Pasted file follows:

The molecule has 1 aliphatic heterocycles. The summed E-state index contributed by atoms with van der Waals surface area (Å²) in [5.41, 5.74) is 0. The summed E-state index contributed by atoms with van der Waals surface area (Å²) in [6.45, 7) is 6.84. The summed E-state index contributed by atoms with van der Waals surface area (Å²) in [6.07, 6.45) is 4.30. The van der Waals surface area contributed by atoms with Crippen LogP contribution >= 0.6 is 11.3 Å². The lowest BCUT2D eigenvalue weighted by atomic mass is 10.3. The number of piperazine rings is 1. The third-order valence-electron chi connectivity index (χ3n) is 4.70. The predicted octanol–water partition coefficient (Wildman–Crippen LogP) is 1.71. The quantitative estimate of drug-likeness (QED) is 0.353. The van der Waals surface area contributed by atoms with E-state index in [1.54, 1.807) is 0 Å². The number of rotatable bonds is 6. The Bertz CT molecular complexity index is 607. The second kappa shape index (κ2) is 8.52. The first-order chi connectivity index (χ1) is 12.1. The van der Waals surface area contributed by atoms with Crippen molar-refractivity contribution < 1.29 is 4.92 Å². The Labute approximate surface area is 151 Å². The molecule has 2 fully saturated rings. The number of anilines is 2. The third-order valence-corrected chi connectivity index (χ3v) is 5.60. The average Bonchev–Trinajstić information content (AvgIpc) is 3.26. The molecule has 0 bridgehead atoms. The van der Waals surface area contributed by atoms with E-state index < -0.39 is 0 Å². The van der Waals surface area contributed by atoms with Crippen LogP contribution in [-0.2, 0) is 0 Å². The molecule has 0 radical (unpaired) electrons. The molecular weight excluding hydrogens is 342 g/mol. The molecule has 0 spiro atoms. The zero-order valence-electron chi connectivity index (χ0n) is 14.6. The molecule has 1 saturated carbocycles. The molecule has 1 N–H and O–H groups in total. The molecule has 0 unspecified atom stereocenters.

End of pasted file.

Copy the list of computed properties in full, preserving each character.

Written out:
The molecule has 1 aliphatic heterocycles. The summed E-state index contributed by atoms with van der Waals surface area (Å²) in [5.41, 5.74) is 0. The summed E-state index contributed by atoms with van der Waals surface area (Å²) in [6.45, 7) is 6.84. The summed E-state index contributed by atoms with van der Waals surface area (Å²) in [6.07, 6.45) is 4.30. The van der Waals surface area contributed by atoms with Crippen LogP contribution >= 0.6 is 11.3 Å². The lowest BCUT2D eigenvalue weighted by atomic mass is 10.3. The number of piperazine rings is 1. The third-order valence-electron chi connectivity index (χ3n) is 4.70. The predicted octanol–water partition coefficient (Wildman–Crippen LogP) is 1.71. The quantitative estimate of drug-likeness (QED) is 0.353. The van der Waals surface area contributed by atoms with E-state index in [1.54, 1.807) is 0 Å². The number of rotatable bonds is 6. The Bertz CT molecular complexity index is 607. The second kappa shape index (κ2) is 8.52. The first-order chi connectivity index (χ1) is 12.1. The van der Waals surface area contributed by atoms with Crippen molar-refractivity contribution < 1.29 is 4.92 Å². The Labute approximate surface area is 151 Å². The molecule has 2 fully saturated rings. The number of anilines is 2. The third-order valence-corrected chi connectivity index (χ3v) is 5.60. The average Bonchev–Trinajstić information content (AvgIpc) is 3.26. The molecule has 0 bridgehead atoms. The van der Waals surface area contributed by atoms with E-state index < -0.39 is 0 Å². The van der Waals surface area contributed by atoms with Crippen LogP contribution in [-0.2, 0) is 0 Å². The molecule has 0 radical (unpaired) electrons. The molecular weight excluding hydrogens is 342 g/mol. The molecule has 0 spiro atoms. The zero-order valence-electron chi connectivity index (χ0n) is 14.6. The molecule has 1 saturated carbocycles. The molecule has 1 N–H and O–H groups in total. The molecule has 0 unspecified atom stereocenters.